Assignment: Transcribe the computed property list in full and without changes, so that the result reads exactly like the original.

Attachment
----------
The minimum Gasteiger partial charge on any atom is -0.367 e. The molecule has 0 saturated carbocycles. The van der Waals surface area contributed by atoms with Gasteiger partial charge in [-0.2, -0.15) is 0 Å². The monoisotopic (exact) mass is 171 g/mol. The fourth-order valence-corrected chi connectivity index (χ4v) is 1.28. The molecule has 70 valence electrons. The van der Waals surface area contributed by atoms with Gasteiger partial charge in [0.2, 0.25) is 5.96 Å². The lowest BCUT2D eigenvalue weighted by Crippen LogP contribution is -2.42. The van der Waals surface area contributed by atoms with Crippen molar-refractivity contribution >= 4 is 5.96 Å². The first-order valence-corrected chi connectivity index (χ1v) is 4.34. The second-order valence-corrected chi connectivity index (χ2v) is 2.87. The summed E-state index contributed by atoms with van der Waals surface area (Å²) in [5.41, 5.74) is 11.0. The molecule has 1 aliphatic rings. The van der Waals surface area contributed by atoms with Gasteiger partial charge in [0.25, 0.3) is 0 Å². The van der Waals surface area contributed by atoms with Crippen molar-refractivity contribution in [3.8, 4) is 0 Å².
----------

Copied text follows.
The minimum Gasteiger partial charge on any atom is -0.367 e. The molecule has 0 saturated carbocycles. The van der Waals surface area contributed by atoms with Gasteiger partial charge in [-0.2, -0.15) is 0 Å². The monoisotopic (exact) mass is 171 g/mol. The fourth-order valence-corrected chi connectivity index (χ4v) is 1.28. The molecule has 70 valence electrons. The van der Waals surface area contributed by atoms with Gasteiger partial charge in [0.2, 0.25) is 5.96 Å². The lowest BCUT2D eigenvalue weighted by Crippen LogP contribution is -2.42. The van der Waals surface area contributed by atoms with Crippen molar-refractivity contribution >= 4 is 5.96 Å². The first-order valence-corrected chi connectivity index (χ1v) is 4.34. The second-order valence-corrected chi connectivity index (χ2v) is 2.87. The summed E-state index contributed by atoms with van der Waals surface area (Å²) in [5.41, 5.74) is 11.0. The molecule has 1 aliphatic rings. The van der Waals surface area contributed by atoms with Gasteiger partial charge in [0.25, 0.3) is 0 Å². The van der Waals surface area contributed by atoms with Crippen molar-refractivity contribution in [3.8, 4) is 0 Å².